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Showing posts with the label COVID-19

Returning to Normal Means Recalibrating My Brain

The pandemic retreat doesn’t necessarily mean life will get easier for people with OCD. Brushing my teeth is a struggle. I brush so hard, and for so long, that sometimes my gums bleed. I can’t spit until I’ve touched each tooth carefully with the tip of my tongue. I open and close the medicine cabinet repeatedly, pressing my palm into the pointy corner of the mirror, until it feels like enough. I can’t leave the bathroom until I’ve flipped the light switch on and off a dozen times. Some nights, the routine takes 30 minutes. Some nights, I lean over the sink and cry. My obsessive-compulsive disorder manifests in rituals: small, repeated behaviors that my anxious little brain demands. If you do not do this thing, my brain explains, something terrible will happen to someone you love. Fear of contracting a deadly virus, combined with the total disruption of my work and social life, has multiplied my compulsions, which now require much more of my time. The same is true for others living wit

Lead Your Team Into a Post-Pandemic World

During the Covid-19 crisis, I’ve spoken with many CEOs who have shared that a key priority for them, naturally, has been the safety and well-being of their employees. And there are many examples of inspiring actions taken by CEOs and companies in support of their employees. But as we’ve come to recognize that this crisis will last more than a few short weeks, companies are now defining their approach for the long haul. I’ve seen two crucial ideas take hold with corporate leaders. One: Given the magnitude of the shock and the challenges that this crisis represents, companies must consider the full breadth of their employees’ needs as people. Safety is essential, of course, but it’s also important to address higher-level needs such as the want for truth, stability, authentic connections, self-esteem, growth, and meaning in the context of the crisis. Two: Many CEOs have begun thinking about this crisis in three phases. They may assign different names or specific lengths to t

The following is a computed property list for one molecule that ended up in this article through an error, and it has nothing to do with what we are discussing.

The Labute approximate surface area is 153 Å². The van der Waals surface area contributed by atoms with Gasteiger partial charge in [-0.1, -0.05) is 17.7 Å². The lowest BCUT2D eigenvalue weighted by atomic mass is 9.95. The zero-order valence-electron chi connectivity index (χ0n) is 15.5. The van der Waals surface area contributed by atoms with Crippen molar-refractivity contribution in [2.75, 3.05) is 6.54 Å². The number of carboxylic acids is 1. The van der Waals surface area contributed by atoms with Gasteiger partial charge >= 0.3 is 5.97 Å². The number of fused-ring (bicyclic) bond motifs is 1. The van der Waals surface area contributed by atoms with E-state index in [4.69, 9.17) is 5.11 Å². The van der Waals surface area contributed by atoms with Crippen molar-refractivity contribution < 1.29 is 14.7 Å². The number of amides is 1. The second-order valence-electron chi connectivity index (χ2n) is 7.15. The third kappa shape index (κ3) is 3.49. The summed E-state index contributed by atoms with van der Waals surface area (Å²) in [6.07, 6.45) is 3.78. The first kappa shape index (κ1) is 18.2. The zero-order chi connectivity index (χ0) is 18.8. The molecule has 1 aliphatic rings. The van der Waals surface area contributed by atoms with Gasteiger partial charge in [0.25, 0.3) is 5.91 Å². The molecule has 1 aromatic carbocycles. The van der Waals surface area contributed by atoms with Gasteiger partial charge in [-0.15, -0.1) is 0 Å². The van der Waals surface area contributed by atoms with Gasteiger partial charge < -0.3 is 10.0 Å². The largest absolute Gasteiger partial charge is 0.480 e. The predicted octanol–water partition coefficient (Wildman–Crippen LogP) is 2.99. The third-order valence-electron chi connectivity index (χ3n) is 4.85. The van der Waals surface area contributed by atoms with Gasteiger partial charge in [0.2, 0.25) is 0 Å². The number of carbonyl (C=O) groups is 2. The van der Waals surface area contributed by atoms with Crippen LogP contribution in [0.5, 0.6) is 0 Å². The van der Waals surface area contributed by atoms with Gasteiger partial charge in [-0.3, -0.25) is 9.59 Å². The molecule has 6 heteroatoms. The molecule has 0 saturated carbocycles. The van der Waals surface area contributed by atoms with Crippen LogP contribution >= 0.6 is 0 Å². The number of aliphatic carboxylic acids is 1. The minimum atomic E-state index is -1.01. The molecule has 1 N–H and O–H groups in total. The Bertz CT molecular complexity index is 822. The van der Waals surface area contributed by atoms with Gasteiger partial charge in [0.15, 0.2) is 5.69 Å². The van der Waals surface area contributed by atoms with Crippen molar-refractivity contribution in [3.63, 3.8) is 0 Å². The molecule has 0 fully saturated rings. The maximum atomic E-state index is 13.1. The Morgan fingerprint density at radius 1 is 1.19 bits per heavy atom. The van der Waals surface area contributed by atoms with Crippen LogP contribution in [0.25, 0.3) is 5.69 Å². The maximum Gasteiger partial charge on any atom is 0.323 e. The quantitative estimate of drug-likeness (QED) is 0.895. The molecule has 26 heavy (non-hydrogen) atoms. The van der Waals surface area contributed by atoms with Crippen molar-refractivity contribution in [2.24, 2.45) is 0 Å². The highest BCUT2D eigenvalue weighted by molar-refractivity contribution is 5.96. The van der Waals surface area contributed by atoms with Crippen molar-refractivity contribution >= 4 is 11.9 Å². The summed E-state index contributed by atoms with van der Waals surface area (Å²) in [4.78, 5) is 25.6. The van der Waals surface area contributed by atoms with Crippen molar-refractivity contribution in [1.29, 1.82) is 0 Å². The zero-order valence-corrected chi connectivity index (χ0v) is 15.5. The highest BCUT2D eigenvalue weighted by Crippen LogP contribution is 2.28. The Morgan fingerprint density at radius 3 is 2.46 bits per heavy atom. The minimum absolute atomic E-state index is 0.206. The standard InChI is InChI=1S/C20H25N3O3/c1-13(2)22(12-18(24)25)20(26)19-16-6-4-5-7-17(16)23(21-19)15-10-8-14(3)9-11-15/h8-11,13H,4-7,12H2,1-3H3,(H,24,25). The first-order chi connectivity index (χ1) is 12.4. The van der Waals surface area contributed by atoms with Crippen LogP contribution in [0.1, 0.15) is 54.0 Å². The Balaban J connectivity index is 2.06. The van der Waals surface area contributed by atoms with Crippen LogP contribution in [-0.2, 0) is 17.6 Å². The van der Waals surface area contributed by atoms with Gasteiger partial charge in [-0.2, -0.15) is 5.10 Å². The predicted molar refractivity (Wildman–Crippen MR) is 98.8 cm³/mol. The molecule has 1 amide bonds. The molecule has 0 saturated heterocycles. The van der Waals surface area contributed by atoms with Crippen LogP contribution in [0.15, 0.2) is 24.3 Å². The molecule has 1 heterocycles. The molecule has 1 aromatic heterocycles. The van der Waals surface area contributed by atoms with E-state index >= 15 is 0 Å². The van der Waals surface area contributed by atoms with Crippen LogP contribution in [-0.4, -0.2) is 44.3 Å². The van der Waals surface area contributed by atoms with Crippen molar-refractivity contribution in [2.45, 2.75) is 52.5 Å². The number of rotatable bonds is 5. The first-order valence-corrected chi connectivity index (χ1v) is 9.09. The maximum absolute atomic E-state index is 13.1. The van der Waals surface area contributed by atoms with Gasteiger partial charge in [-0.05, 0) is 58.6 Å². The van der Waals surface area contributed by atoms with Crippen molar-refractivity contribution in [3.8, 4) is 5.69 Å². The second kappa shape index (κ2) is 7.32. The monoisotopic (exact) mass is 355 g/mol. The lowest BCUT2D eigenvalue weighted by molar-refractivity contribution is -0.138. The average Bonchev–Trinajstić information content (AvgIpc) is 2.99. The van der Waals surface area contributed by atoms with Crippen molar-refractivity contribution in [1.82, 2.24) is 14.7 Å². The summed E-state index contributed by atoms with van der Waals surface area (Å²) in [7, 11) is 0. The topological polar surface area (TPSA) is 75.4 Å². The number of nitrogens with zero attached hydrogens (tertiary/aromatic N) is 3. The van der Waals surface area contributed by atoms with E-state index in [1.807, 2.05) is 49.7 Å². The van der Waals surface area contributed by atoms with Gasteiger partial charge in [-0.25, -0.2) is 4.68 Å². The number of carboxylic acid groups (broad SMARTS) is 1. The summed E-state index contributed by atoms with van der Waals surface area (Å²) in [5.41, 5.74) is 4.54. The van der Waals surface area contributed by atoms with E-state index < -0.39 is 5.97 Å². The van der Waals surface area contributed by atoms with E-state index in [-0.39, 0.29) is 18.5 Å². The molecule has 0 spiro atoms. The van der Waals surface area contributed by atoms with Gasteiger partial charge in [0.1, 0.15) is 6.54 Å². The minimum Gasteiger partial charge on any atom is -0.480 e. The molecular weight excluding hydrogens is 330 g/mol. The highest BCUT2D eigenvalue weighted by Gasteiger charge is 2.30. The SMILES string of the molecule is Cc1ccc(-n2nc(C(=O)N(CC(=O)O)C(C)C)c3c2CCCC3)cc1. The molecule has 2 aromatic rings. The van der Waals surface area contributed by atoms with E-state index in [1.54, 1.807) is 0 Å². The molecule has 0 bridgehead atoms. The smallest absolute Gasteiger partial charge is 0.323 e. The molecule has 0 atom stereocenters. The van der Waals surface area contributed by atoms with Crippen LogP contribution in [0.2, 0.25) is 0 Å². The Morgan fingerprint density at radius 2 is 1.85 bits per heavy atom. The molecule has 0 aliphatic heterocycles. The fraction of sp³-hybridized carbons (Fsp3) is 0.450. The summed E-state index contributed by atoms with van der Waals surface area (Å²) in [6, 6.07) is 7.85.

5 Tips for Safely Reopening Your Office

Open now? Open later? As the debate rages about restarting economies, one critical element is absent from the discussion. The predictor of our success or failure will have less to do with when businesses open their doors and more to do with how often people open their mouths. Decades of research suggest that the heart of a high-reliability culture is immediate peer accountability. A few years ago, John Noseworthy, CEO of the Mayo Clinic in Rochester, Minnesota, proudly told me about a nurse who confronted him when he forgot to use hand sanitizer as he exited an elevator. He said, in effect, “If everyone in our system will speak up to forgetful colleagues, no matter their level or position, we can avoid most incidents of preventable harm.” And he was right. And yet, in late April, at the peak of the Covid-19 pandemic, Vice President Mike Pence entered the Mayo Clinic to learn about their research efforts. During his tour, provided by Mayo leaders who all wore masks, Pence proceeded bare